Thursday, May 26, 2016

'Knife Edge' at POND Dalston, 25th May 2016

First off, I want to state for the record that I'd have given this show a good review even if it didn't end with a bountiful Hawaiian dinner. But it did and goddamn it was good. I've always had a soft spot for events that come with food; things are much more memorable when you can associate things with a spritz of lemon on the tongue or the crunch of veg between your teeth. 

Conceived and produced by production company The Big House, Knife Edge tells the tale of 'The Girl With No Name' (Tezlym Senior Sakutu), an angry young 17 year old on the edge. She's spent her life bouncing between foster homes and hostels, ending up with a gargantuan chip on her shoulder and a deep rooted desire to "fuck shit up!". The only permanent thing in her life is her father Delroy (Dymond Allen), himself just out of a stretch in HMP Pentonville.

As the chorus (James Hogarth) repeatedly reminds us, our heroine is teetering on the blade of a knife. One rash decision and she'll start slowly spiralling life's plughole: first prison, then the madhouse, then the grave. But, off in the distance, distant and flickering, are rays of hope. Can a story like hers really have a happy ending?

You'd like to hope it can, particularly because the cast can find much to relate in her problems. The Big House, established by Maggie Norris, supports young people leaving care, with the cast selected on the basis of need after being referred by Leaving Care teams, the Probation service, Youth Offending Teams and Single Homeless Hostels. For most of this cast, Knife Edge is the first time they've ever acted.

Reviewing a charity run show is often a tricky prospect - you feel like a right arsehole criticising something designed to raise awareness and provide opportunities. Fortunate I don't have to worry about that here: Knife Edge is an absolutely fantastic play and a hugely enjoyable to watch. The tone is anarchic and unruly: characters hilariously bicker with the narrator about their names, break freezes to react to upcoming developments and engage in a kind of auto-critique about the unfairness of mining their lives and experiences to entertain an audience.

Tezlym Senior Sakutu and Dymond Allen (photo by Catherine Ashmore)
At the core of this is an astonishing performance from first-time performer Tezlym Senior Sakutu, who's got more charisma in her little finger than most actors have in their entire bodies. She fizzes with angry energy, yet subtly works intense, soulful vulnerability into every single scene (she also has enviable comic timing, especially when she emerges ominously clutching a spade...). With characters like this, the show walks its own knife edge - its success reliant on pitching them sympathetic enough for the audience to relate to while still having the 'fuck you' attitude that makes them believable. The show as a whole achieve this, but it's Sakutu that embodies it fullest. Mark my words, this girl is going places.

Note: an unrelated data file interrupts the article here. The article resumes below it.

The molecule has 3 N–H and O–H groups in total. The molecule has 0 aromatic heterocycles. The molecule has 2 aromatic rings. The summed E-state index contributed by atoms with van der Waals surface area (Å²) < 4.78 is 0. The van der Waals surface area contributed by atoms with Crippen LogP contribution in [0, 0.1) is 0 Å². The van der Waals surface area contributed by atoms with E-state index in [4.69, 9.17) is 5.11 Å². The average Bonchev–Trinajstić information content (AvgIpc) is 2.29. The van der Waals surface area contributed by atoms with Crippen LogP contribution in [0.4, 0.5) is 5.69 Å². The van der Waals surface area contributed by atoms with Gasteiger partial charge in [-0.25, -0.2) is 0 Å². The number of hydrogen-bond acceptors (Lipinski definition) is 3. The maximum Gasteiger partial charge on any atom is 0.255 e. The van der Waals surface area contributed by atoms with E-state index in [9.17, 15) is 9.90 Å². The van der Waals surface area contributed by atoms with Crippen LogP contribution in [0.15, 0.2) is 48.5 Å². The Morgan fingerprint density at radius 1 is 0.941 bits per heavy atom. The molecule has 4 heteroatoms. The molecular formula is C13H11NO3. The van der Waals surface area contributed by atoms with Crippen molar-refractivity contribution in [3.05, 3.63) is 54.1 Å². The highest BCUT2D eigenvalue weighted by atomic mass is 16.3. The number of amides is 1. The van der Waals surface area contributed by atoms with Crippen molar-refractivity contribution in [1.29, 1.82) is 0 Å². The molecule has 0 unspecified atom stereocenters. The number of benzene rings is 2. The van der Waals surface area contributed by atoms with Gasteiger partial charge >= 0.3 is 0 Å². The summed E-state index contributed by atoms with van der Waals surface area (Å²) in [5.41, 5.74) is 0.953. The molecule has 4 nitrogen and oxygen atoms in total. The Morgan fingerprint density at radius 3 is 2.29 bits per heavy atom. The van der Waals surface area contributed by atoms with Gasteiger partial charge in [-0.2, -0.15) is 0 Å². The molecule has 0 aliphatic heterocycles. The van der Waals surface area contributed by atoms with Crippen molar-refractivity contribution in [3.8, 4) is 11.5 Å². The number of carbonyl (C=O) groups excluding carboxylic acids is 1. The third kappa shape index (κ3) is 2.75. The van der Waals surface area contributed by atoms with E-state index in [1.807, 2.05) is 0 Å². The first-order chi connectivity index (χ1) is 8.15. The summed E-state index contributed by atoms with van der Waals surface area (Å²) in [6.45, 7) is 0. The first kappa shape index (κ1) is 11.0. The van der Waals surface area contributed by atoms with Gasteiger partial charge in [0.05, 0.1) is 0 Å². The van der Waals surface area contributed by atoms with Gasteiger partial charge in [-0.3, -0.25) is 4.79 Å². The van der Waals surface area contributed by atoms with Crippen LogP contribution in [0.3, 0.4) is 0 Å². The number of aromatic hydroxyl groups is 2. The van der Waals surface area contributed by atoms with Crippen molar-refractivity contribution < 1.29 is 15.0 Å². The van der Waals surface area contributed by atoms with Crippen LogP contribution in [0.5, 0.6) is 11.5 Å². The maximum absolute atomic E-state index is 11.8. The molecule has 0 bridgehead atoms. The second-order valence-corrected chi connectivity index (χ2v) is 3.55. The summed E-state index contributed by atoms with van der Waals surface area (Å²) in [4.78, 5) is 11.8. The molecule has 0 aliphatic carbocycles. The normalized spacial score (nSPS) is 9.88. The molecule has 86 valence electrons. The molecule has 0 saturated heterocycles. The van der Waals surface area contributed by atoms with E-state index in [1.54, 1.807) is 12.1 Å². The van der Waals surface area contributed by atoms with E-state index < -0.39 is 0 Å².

The rest of the cast are no slouches either. Dymond Allen's Delroy is a warmly paternal presence, responsible for the biggest laughs in the piece. He's an impressive physical performer with a dab hand at broad comedy - it's difficult to keep a smile off your face as he plays out a scene with a toilet seat hung around his neck. Also impressive is Taurean Steele as restaurant owner Ralph (pronounced Rafe) - responsible for tying the social drama and restaurant setting together with a lyrically performed explanation of balance in cookery - as well as playing a brilliant straight man to countless unhappy visitors.

After the drama is wrapped up the dinner begins. Heaping plates of pulled pork, grilled fish and barbecue chicken are served up and table space quickly shrinks under the burden of this yummy goodness. This all smells so mouth-watering that, even as a vegetarian, I had pangs of envy. Still, the veggie option was no slouch - rice, salad and grilled vegetables leaving me unable to take another bite. Ordinarily I'd be a bit iffy about a play being used as a promotional tool for a restaurant, but when the play and food are both this great how could I complain.

Really, Knife Edge is a complete no-brainer. For £20 you get a fantastic play and delicious dinner - each of which is easily worth the ticket price alone. It's a deal like few else in theatre right now, and I'd recommend snapping up a ticket fast before this run sells out. This was one of those nights out in London that make the whole reviewing thing worthwhile - a warm-hearted and excessively talented company brimming over with talent, an audience full of friendly, chatty people and food to die for. What's not to love?


Knife Edge is at POND, Dalston until 12th June. Tickets here.

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